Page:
Editor’s note: I’m… not entirely sure how this happened. We gave Len a lamp and asked him to write A Short Something about it, couple hundred words at most. This is what we got from him: a full review (with a score and everything), and something about his eyesight. Either Len is AWFUL at following instructions, or he’s gone full Brick Tamland and genuinely loves lamp. Either way, here’s a review. Of a lamp. And something about the miraculous benefits of good lighting, as proven by Len’s super-serious, super-controlled, “scientific” testing of various lighting scenarios. Make of it what you will.

When the boss plonked the Astrum NL050 on my desk, I figured it would be a quick, easy thing to do [Yeah? You and me both, dude. – Ed.]. Let’s face it: what could I possibly say about a reading lamp that would require more than two sentences? [THAT’S WHAT I SAID. – Ed.] There’s not much to it, other than it being an adjustable LED reading light – and it’s portable, thanks to the rechargeable battery. Boy, was I wrong. [But were you wrong, though? WERE YOU, LEN? – Ed.]

Technical specifications
Benchmark scores and general performance
Price and supplier information

The first thing you’ll notice during unboxing is that the packaging doubles as an optometer, complete with a hanging strap. “It’s strange that Astrum would include this sales gimmick,” I thought as I unboxed the thing – but I discovered later that this is a very clever inclusion. [I don’t know hey. Having chips with your burger, now THAT’S a clever inclusion. This, though? I’m sceptical. – Ed.]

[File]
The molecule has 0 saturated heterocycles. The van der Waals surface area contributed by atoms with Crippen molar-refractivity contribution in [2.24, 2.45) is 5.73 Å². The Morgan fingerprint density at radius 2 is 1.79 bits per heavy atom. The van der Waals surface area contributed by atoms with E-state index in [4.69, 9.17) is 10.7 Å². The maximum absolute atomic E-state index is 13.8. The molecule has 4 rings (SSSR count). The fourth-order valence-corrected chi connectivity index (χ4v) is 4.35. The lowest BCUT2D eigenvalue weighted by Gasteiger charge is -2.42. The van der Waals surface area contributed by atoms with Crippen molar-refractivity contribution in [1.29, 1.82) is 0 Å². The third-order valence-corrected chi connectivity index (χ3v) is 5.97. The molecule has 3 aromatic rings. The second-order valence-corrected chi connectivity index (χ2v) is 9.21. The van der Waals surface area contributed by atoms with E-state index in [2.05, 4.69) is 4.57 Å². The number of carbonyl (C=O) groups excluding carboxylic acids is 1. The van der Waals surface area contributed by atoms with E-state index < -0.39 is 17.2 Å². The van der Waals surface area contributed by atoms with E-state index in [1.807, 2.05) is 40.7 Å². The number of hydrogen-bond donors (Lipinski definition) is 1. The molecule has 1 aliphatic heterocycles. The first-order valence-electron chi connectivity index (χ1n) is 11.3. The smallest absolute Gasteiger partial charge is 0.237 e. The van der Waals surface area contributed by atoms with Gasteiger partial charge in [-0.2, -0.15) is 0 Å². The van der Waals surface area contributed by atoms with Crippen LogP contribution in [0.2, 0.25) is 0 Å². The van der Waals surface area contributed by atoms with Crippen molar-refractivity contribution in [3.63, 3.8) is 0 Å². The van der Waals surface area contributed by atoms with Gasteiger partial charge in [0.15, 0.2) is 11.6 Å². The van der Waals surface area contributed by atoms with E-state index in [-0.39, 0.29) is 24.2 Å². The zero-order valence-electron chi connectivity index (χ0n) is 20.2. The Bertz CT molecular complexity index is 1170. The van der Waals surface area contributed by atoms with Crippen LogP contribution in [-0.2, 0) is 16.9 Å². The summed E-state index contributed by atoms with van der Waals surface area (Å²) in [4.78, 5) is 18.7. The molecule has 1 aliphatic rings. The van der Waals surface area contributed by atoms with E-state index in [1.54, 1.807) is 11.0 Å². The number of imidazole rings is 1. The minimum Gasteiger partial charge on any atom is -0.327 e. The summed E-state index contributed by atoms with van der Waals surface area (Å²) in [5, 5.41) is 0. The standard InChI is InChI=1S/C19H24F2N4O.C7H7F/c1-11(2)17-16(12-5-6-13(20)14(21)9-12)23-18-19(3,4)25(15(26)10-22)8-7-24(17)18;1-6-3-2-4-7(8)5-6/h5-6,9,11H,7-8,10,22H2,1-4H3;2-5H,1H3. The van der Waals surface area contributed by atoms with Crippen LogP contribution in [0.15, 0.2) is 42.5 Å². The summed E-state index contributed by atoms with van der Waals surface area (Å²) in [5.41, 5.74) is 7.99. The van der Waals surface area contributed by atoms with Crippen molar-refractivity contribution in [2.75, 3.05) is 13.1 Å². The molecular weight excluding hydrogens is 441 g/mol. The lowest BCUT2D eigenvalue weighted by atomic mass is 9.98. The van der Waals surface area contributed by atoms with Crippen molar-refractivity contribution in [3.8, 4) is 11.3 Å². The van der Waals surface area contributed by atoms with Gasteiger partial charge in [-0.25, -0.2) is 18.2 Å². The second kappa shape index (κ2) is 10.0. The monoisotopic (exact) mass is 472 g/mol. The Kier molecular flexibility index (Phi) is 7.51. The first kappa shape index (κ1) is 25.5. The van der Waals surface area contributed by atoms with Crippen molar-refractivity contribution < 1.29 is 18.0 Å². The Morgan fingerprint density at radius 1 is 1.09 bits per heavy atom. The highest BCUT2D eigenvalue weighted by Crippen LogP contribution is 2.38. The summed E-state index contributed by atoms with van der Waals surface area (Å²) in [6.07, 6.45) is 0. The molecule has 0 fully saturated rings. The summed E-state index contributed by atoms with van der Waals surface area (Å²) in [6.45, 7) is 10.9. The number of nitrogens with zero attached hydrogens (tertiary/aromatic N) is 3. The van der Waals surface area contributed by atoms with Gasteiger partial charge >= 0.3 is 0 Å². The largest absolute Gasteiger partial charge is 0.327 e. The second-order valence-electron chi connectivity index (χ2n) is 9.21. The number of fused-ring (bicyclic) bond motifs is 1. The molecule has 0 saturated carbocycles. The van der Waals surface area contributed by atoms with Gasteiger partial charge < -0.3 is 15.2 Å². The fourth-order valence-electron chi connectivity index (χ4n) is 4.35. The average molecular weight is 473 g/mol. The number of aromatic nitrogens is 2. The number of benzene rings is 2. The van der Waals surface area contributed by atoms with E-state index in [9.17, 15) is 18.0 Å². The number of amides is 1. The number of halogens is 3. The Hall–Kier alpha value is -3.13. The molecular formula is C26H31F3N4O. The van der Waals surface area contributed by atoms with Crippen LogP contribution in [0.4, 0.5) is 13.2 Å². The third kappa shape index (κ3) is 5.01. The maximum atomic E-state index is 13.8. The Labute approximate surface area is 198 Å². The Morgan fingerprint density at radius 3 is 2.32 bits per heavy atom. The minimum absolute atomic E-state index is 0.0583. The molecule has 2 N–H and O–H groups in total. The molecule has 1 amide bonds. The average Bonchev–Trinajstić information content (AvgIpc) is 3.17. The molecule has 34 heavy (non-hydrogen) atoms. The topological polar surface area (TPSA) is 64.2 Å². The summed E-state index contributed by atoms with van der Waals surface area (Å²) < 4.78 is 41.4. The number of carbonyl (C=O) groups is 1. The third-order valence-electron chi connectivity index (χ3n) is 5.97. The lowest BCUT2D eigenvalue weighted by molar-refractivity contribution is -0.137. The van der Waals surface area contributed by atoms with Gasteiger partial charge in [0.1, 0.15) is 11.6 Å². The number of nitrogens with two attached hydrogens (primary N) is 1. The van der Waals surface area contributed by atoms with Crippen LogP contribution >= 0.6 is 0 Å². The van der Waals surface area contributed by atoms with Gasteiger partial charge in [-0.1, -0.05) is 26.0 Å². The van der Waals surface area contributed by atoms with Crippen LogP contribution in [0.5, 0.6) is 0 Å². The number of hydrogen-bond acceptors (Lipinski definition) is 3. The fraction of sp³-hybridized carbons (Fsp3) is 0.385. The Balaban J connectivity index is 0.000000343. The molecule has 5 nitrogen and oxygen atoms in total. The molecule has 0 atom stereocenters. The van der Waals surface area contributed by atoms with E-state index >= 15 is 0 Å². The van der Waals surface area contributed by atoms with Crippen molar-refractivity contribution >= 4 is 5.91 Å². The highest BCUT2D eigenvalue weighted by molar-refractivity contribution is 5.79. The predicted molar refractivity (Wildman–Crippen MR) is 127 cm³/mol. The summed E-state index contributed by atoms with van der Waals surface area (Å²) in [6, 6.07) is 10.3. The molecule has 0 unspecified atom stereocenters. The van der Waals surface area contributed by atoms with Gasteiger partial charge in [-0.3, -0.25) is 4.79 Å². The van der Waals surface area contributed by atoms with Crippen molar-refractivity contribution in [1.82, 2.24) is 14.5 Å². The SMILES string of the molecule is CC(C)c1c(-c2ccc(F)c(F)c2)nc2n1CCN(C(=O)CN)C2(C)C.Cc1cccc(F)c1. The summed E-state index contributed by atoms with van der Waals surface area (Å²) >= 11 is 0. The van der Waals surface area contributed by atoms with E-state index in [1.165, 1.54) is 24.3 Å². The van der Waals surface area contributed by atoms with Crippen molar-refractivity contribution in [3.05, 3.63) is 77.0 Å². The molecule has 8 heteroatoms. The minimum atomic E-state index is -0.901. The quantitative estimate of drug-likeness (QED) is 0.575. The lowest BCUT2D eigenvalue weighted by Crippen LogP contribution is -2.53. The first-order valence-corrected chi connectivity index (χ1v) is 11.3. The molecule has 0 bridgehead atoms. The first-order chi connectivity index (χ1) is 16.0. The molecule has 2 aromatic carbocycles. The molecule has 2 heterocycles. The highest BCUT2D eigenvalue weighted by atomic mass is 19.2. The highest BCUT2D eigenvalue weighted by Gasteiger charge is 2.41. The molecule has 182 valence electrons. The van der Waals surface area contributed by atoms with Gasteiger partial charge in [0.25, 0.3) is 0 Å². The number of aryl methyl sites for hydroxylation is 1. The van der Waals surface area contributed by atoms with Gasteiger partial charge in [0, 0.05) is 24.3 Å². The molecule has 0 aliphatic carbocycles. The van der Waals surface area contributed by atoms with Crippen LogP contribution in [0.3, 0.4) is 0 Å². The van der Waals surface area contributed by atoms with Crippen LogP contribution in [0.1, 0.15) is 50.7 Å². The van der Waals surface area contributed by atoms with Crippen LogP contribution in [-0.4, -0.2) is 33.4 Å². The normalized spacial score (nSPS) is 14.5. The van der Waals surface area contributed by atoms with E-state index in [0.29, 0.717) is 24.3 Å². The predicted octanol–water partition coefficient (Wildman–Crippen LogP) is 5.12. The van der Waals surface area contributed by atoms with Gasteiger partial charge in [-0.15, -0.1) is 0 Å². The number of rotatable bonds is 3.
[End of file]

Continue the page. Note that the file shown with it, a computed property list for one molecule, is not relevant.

The lamp itself is sleek and velvety, with a rubbery white base and an aluminium top. The body is bendable, from 25° to 90° angles, or it can be at 180° flat – but it’s not twistable. A full charge takes three hours, according to Astrum. A full charge should yield around 30 hours of use, depending on the intensity of the LED. I’ve been using the lamp every night (and occasionally during the day), and it’s probably already been over a week since I did the last charge.

You may have noticed the words “Eye Protecting” in the lamp’s name, which brings me back to the optometer I mentioned earlier. According to Astrum, the NL050 supposedly combats or prevents myopia (i.e. near-sightedness) – so what better way to take one for the NAG team than to go through a variety of tests with the lamp, to see if I could make my eyes bleed. [We’d prefer if you took one for the team by buying us all lunch every once in a while. But, like, sure, I guess. – Ed.]

To that end, I borrowed (or maybe stole – thanks Lauren!) a novel from my boss’s book cabinet: Assassins Creed: Heresy, a truly delicious-looking novel, and set out to complete the following self-imposed challenges in an attempt to permanently ruin my eyesight. [You know there are easier ways to do that, right? Like, say, running eyes-first into a stack of freshly sharpened pencils? – Ed.]